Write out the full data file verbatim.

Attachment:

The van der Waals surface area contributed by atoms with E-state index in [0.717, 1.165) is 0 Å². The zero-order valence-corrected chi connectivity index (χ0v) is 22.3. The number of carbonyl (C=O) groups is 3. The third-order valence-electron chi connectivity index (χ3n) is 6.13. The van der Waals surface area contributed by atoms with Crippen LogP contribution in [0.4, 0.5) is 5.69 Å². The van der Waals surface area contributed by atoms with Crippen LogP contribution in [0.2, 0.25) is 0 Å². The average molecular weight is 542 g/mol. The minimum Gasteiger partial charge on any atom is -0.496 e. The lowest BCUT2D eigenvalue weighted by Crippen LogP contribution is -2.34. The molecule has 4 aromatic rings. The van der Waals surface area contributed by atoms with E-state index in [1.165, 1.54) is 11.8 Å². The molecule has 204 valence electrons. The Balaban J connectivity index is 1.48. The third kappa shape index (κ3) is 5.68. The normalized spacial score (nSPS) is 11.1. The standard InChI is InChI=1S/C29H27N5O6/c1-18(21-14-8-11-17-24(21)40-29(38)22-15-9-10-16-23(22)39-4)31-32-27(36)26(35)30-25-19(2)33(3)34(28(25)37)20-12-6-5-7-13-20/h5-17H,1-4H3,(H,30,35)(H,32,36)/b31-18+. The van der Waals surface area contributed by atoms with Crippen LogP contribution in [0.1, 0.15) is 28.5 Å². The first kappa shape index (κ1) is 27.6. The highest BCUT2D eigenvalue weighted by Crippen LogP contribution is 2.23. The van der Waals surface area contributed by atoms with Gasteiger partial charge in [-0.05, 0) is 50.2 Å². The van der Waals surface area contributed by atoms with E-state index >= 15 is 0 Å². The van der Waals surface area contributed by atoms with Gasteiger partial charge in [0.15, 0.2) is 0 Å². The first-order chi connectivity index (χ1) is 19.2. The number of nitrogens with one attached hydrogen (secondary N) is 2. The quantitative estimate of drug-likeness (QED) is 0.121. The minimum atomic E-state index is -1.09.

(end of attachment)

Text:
The van der Waals surface area contributed by atoms with E-state index in [0.717, 1.165) is 0 Å². The zero-order valence-corrected chi connectivity index (χ0v) is 22.3. The number of carbonyl (C=O) groups is 3. The third-order valence-electron chi connectivity index (χ3n) is 6.13. The van der Waals surface area contributed by atoms with Crippen LogP contribution in [0.4, 0.5) is 5.69 Å². The van der Waals surface area contributed by atoms with Crippen LogP contribution in [0.2, 0.25) is 0 Å². The average molecular weight is 542 g/mol. The minimum Gasteiger partial charge on any atom is -0.496 e. The lowest BCUT2D eigenvalue weighted by Crippen LogP contribution is -2.34. The molecule has 4 aromatic rings. The van der Waals surface area contributed by atoms with E-state index in [1.165, 1.54) is 11.8 Å². The molecule has 204 valence electrons. The Balaban J connectivity index is 1.48. The third kappa shape index (κ3) is 5.68. The normalized spacial score (nSPS) is 11.1. The standard InChI is InChI=1S/C29H27N5O6/c1-18(21-14-8-11-17-24(21)40-29(38)22-15-9-10-16-23(22)39-4)31-32-27(36)26(35)30-25-19(2)33(3)34(28(25)37)20-12-6-5-7-13-20/h5-17H,1-4H3,(H,30,35)(H,32,36)/b31-18+. The van der Waals surface area contributed by atoms with Crippen LogP contribution in [0.1, 0.15) is 28.5 Å². The first kappa shape index (κ1) is 27.6. The highest BCUT2D eigenvalue weighted by Crippen LogP contribution is 2.23. The van der Waals surface area contributed by atoms with Gasteiger partial charge in [-0.05, 0) is 50.2 Å². The van der Waals surface area contributed by atoms with E-state index >= 15 is 0 Å². The van der Waals surface area contributed by atoms with Gasteiger partial charge in [0.15, 0.2) is 0 Å². The first-order chi connectivity index (χ1) is 19.2. The number of nitrogens with one attached hydrogen (secondary N) is 2. The quantitative estimate of drug-likeness (QED) is 0.121. The minimum atomic E-state index is -1.09.